However, it doesn't seem to have anything to do with what fast.ai normally does. They do online video courses for people who want to learn how to do machine learning, and they do machine learning research, and there is no machine learning going on here. This looks more like a true believer trying to start a movement.

                      The "34 scientific papers" claim links here. There's a list and some brief notes on the papers.

                      1 vote
                      1. [5]
                        onyxleopard
                        Link Parent
                        Right. That link is to a public Google Doc that I referred to as their meta-analysis. They didn’t explain their methodology about how they gathered the papers they analyzed. I assumed, since...

                        The "34 scientific papers" claim links here. There's a list and some brief notes on the papers.

                        Right. That link is to a public Google Doc that I referred to as their meta-analysis. They didn’t explain their methodology about how they gathered the papers they analyzed. I assumed, since fast.ai is an AI company, they used their technology to conduct their meta-analysis. I suppose I could be wrong and this guy asked his employees who are also non-experts to go manually search through the literature, but that would be even more ridiculous.

                        Besides that, they did not explain their methods, and they threw things in a Google Doc instead of making a pre-print manuscript for a journal article. It all reeks of opportunism and gives me no confidence that Howard or his outfit are worth listening to as scientists. This is a far cry from how peer-reviewed science works for glaringly obvious reasons.

                        However, it doesn't seem to have anything to do with what fast.ai normally does.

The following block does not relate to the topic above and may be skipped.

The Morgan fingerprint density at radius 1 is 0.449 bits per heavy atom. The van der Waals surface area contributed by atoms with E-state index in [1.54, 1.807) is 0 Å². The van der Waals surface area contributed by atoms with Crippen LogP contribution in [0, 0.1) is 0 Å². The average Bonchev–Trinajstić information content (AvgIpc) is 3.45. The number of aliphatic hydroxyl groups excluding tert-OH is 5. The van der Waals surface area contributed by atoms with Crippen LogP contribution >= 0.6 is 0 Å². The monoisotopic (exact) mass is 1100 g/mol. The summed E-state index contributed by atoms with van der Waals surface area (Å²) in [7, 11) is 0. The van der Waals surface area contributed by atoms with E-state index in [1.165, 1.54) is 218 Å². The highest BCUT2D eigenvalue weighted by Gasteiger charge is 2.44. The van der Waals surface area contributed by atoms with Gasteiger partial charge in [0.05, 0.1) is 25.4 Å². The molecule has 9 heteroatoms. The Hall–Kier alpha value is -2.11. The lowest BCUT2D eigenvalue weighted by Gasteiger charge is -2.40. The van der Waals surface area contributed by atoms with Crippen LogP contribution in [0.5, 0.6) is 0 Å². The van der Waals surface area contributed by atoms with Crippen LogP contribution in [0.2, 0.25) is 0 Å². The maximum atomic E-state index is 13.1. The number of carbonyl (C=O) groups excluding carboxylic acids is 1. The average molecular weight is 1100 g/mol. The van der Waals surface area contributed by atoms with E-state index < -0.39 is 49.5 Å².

That’s the whole reason to be suspicious.

                        2 votes
                        1. [4]
                          skybrian
                          Link Parent
                          While it's not professional-quality research, I don't see it as particularly suspicious. They dropped what they were doing and looked into coronavirus research because it's important. This is what...

                          While it's not professional-quality research, I don't see it as particularly suspicious. They dropped what they were doing and looked into coronavirus research because it's important. This is what activists do.

                          1 vote
                          1. [3]
                            onyxleopard
                            Link Parent
                            Dropping what you’re doing and emitting noise into spheres you have no business in is not helpful, IMO, esp. in a crisis. It’s potentially harmful as you may drown out signals from sources that...

                            Dropping what you’re doing and emitting noise into spheres you have no business in is not helpful, IMO, esp. in a crisis. It’s potentially harmful as you may drown out signals from sources that have real expertise and important information to share.

                            2 votes
                            1. [2]
                              skybrian
                              (edited )
                              Link Parent
                              That's not how activism works. You need more people getting out the message. Assuming they're right, that is. But I think we've gone off in the weeds, rather that discussing the actual issue. What...

                              That's not how activism works. You need more people getting out the message.